Taking good care of type 2 diabetes means knowing about some important topics. Ask your healthcare provider what your top priorities should be and add them to this checklist.
- Find out about your A1c level– What exactly is an A1C test? This blood test gives you an “average” blood glucose level for the past few months. It allows you and your healthcare provider (HCP) to assess how well your glucose levels have been over a range of time. It can show how well your regimen is working and how healthy choices can impact your level of control. It provides much more information than a single glucose level and can be used to determine if your self testing checks are accurate. This number is stated as a percentage and the recommended goal is below 5.7%. Check out my complete blog post on A1C. I include a conversion chart to show you how your percent compares to average glucose levels. Here’s a great article by the National Diabetes Information Clearinghouse called The A1C Test and Diabetes.
- Using A Glucometer– Daily checking of glucose levels cannot be stressed enough! How will you know how your daily routines (such as eating habits,etc.) are affecting your levels unless you check? Ask your HCP for their recommendations concerning timing and frequency of testing. Have a plan for high or low readings and also for sick days.
- Get a Mealplan– guess what? Everyone you meet will tell you how you should eat for diabetes. Better plan: ask your HCP for a referral to a Registered Dietitian (RD). This professional has the education and training to provide you with an individualized meal plan based on your personal preferences. This is a key part of living with diabetes!
- Manage Stress– Everyone has stress, but not everyone finds a way to cope. Stress can negatively affect your glucose levels making good control challenging. Find your outlet for stress through exercise, art, music- the list is as long as your talents. Managing stress means taking extra time for yourself to “recharge”.
- Exercise– Step 1 in developing an exercise routine is always a visit to your HCP for their advice on exercise specifics. You may be limited by arthritis or other health concerns. Ask for a referral to a Physical Therapist for help with a good exercise routine that will minimize stress on your joints yet build muscle which will help controlling glucose levels. Even armchair exercises can provide benefits to your health.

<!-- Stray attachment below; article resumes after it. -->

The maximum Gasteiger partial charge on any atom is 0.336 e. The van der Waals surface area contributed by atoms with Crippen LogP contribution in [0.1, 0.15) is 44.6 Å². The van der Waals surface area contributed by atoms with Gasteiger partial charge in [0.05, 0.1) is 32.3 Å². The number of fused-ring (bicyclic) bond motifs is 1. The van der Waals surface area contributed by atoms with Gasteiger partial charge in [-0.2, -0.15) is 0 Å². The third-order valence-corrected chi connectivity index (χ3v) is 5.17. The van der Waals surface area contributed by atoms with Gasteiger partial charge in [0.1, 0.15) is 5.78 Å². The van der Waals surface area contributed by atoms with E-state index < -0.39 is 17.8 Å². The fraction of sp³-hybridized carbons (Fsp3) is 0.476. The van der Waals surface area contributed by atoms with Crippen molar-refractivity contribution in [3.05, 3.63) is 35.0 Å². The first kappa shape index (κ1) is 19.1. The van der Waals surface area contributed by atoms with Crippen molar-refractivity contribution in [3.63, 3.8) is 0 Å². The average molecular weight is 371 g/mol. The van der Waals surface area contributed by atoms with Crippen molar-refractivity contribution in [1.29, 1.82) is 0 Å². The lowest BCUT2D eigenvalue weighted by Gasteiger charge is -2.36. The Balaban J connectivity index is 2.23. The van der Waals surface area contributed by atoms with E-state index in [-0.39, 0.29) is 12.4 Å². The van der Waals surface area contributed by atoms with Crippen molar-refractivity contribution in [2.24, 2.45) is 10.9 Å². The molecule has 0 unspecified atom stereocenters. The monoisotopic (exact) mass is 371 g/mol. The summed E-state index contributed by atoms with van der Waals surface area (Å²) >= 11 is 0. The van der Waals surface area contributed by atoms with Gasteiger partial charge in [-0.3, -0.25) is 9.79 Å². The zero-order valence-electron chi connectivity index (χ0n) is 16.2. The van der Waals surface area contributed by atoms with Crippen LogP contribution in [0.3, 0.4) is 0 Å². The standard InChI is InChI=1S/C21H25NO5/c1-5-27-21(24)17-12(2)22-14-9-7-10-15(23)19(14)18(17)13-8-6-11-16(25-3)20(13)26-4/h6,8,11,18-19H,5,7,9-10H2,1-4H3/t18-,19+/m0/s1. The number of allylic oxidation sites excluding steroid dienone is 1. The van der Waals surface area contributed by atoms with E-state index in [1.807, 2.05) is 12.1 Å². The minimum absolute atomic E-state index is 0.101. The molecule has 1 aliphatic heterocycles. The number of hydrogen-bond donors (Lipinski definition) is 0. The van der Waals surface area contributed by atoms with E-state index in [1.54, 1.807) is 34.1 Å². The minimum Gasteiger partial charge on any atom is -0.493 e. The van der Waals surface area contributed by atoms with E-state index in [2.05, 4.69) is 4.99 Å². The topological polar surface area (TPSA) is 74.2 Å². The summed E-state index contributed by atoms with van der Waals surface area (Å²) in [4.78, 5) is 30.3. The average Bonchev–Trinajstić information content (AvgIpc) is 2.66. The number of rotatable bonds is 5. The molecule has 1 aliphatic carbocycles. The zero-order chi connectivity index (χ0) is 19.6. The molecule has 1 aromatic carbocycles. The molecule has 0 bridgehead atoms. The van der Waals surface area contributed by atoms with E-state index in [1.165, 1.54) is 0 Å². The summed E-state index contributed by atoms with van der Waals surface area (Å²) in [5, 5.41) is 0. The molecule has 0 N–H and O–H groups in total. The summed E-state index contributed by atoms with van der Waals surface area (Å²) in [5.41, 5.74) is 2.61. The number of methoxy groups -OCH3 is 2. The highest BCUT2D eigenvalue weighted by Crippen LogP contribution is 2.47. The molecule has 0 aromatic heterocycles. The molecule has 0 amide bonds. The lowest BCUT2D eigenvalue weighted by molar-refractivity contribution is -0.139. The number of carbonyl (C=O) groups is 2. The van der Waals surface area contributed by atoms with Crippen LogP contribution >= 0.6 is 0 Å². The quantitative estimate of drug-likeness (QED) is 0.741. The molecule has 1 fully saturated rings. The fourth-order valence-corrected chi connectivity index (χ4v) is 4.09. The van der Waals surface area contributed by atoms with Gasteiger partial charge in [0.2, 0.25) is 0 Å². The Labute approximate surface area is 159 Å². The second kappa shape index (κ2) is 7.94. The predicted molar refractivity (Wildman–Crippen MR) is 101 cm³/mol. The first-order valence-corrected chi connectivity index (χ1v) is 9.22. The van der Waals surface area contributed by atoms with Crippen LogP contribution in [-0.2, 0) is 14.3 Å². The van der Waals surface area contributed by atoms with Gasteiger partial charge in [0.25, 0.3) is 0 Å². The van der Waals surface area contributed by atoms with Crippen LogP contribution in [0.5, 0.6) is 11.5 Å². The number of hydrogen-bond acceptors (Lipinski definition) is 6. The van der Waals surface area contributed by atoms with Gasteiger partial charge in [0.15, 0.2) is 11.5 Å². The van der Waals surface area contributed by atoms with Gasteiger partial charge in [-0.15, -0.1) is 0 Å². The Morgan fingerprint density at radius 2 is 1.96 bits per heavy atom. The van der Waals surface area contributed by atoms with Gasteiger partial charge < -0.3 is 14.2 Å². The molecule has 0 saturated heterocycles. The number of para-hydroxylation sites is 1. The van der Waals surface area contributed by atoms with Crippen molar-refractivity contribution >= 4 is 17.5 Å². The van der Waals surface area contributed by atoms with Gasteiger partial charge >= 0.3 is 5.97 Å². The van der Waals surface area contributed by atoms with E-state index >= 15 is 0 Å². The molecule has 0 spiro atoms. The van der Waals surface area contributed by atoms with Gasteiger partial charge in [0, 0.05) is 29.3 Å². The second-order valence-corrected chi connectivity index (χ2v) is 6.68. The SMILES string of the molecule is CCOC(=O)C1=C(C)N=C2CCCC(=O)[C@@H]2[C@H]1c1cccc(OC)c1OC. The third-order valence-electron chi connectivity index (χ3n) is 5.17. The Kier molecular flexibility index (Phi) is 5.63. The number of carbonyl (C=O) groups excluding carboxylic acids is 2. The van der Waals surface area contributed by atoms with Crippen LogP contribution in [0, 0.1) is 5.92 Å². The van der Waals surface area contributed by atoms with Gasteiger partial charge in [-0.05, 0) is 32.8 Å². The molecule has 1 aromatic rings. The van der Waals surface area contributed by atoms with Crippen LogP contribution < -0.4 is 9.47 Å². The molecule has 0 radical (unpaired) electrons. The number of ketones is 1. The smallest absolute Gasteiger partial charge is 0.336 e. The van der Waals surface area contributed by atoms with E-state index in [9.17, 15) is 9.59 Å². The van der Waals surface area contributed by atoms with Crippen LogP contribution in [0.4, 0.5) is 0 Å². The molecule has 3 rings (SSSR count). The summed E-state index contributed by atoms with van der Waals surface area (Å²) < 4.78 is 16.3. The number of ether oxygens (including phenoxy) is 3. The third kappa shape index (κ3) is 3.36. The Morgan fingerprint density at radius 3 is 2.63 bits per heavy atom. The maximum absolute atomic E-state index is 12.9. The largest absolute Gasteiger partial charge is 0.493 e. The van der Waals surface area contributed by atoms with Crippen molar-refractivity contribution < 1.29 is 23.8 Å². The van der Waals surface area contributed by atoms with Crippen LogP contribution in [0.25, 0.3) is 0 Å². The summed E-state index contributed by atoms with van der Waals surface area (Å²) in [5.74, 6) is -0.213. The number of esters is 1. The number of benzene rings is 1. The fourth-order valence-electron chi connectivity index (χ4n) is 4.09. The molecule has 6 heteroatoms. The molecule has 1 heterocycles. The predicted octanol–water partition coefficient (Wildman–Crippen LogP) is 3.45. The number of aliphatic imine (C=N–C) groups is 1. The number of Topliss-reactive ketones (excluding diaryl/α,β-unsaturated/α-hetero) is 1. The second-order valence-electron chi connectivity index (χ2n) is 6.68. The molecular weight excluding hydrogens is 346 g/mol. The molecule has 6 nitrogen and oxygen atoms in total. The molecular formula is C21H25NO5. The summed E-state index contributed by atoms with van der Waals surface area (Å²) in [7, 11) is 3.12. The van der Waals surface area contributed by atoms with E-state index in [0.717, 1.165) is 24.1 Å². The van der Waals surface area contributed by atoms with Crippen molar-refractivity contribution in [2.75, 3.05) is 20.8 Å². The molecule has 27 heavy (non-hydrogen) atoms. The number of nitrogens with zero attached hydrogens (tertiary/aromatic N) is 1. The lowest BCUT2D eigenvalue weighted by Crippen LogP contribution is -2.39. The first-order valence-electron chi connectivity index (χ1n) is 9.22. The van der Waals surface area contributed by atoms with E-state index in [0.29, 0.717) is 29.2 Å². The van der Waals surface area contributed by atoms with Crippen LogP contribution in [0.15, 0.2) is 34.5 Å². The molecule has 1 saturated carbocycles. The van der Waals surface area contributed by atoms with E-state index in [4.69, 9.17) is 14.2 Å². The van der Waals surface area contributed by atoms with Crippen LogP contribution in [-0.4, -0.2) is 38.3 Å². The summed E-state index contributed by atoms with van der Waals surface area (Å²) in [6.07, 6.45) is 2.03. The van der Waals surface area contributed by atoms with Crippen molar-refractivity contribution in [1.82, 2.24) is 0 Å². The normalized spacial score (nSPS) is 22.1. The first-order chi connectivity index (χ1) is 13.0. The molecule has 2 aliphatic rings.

- Keep Your Medical Appointments– Avoid relying on the internet or your friends instead of seeing your HCP. Recommendations change often and you will need to be seen on a regular basis. Diabetes can affect every organ in your body, so frequent exams are important to catch small issues before they turn into big problems.
- Take Care of Your Feet– Speaking of catching problems early, have your feet checked by your HCP at each visit. The National Diabetes Education Program has a detailed online booklet- “Take Care of Your Feet for a Lifetime” which will help you get started.
- Blood Pressure– Many people with diabetes also have high blood pressure which can lead to heart attack and stroke if not controlled properly. Be sure to get your blood pressure checked regularly as recommended by your doctor. High blood pressure has also been linked to kidney disease.
- Keep Your Heart Healthy- Having diabetes doubles your risk for heart attack or stroke! Check out the full scoop at American Diabetes Association’s article Know Diabetes by Heart.
- Take Your Medications– Your HCP may prescribe medication to help control your diabetes. This routine must be followed as prescribed for best results. If you are having issues or side effects that keep you from following their advice, let them know! There are many medication options for diabetes control depending upon your individual needs.
For more information, check out my post on 3 Ways You Can Take Charge of Type 2 Diabetes. Also, be sure to see the Health and Diabetes Resource Page here on my blog for diabetes resources (many are free!) As always, do not simply rely on a blog post for your complete diabetes care. This post is not meant to diagnose or treat a medical condition. If you have diabetes (or think you might), meet with your local health care provider for individualized care and treatment.